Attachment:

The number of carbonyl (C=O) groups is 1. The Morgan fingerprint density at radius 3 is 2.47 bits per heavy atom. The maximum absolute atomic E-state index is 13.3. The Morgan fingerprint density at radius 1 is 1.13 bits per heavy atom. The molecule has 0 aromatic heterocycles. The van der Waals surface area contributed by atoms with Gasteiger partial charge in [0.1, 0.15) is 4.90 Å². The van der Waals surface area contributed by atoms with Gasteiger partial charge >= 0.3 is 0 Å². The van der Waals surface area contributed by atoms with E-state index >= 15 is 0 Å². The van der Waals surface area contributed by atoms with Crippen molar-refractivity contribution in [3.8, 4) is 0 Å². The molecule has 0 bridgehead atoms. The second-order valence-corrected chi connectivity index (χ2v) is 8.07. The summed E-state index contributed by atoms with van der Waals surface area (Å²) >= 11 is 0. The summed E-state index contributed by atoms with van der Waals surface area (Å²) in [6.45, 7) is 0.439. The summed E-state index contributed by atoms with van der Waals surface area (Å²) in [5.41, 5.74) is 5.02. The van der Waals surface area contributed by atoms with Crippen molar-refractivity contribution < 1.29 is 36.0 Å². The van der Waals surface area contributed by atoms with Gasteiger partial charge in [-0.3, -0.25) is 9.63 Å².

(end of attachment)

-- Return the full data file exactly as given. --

The number of carbonyl (C=O) groups is 1. The Morgan fingerprint density at radius 3 is 2.47 bits per heavy atom. The maximum absolute atomic E-state index is 13.3. The Morgan fingerprint density at radius 1 is 1.13 bits per heavy atom. The molecule has 0 aromatic heterocycles. The van der Waals surface area contributed by atoms with Gasteiger partial charge in [0.1, 0.15) is 4.90 Å². The van der Waals surface area contributed by atoms with Gasteiger partial charge >= 0.3 is 0 Å². The van der Waals surface area contributed by atoms with E-state index >= 15 is 0 Å². The van der Waals surface area contributed by atoms with Crippen molar-refractivity contribution in [3.8, 4) is 0 Å². The molecule has 0 bridgehead atoms. The second-order valence-corrected chi connectivity index (χ2v) is 8.07. The summed E-state index contributed by atoms with van der Waals surface area (Å²) >= 11 is 0. The summed E-state index contributed by atoms with van der Waals surface area (Å²) in [6.45, 7) is 0.439. The summed E-state index contributed by atoms with van der Waals surface area (Å²) in [5.41, 5.74) is 5.02. The van der Waals surface area contributed by atoms with Crippen molar-refractivity contribution < 1.29 is 36.0 Å². The van der Waals surface area contributed by atoms with Gasteiger partial charge in [-0.3, -0.25) is 9.63 Å².